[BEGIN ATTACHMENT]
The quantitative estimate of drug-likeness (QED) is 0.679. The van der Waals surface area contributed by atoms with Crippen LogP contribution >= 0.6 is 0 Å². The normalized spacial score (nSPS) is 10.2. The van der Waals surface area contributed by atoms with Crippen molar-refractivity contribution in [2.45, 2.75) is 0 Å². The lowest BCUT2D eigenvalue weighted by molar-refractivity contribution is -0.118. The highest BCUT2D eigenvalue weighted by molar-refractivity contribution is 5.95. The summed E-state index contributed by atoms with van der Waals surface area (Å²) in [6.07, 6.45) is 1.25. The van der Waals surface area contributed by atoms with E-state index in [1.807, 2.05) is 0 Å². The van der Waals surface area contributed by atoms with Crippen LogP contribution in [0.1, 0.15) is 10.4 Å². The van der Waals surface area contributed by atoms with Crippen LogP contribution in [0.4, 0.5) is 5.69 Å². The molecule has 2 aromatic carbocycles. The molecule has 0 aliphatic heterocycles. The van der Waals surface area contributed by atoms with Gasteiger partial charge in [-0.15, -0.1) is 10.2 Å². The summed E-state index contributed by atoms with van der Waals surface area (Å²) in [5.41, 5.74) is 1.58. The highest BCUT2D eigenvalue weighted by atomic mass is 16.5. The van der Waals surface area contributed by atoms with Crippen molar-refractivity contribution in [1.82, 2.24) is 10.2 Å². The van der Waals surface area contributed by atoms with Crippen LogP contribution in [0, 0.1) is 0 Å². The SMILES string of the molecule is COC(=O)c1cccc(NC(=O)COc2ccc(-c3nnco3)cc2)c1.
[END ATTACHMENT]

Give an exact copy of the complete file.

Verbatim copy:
The quantitative estimate of drug-likeness (QED) is 0.679. The van der Waals surface area contributed by atoms with Crippen LogP contribution >= 0.6 is 0 Å². The normalized spacial score (nSPS) is 10.2. The van der Waals surface area contributed by atoms with Crippen molar-refractivity contribution in [2.45, 2.75) is 0 Å². The lowest BCUT2D eigenvalue weighted by molar-refractivity contribution is -0.118. The highest BCUT2D eigenvalue weighted by molar-refractivity contribution is 5.95. The summed E-state index contributed by atoms with van der Waals surface area (Å²) in [6.07, 6.45) is 1.25. The van der Waals surface area contributed by atoms with E-state index in [1.807, 2.05) is 0 Å². The van der Waals surface area contributed by atoms with Crippen LogP contribution in [0.1, 0.15) is 10.4 Å². The van der Waals surface area contributed by atoms with Crippen LogP contribution in [0.4, 0.5) is 5.69 Å². The molecule has 2 aromatic carbocycles. The molecule has 0 aliphatic heterocycles. The van der Waals surface area contributed by atoms with Gasteiger partial charge in [-0.15, -0.1) is 10.2 Å². The summed E-state index contributed by atoms with van der Waals surface area (Å²) in [5.41, 5.74) is 1.58. The highest BCUT2D eigenvalue weighted by atomic mass is 16.5. The van der Waals surface area contributed by atoms with Crippen molar-refractivity contribution in [1.82, 2.24) is 10.2 Å². The van der Waals surface area contributed by atoms with Crippen LogP contribution in [0, 0.1) is 0 Å². The SMILES string of the molecule is COC(=O)c1cccc(NC(=O)COc2ccc(-c3nnco3)cc2)c1.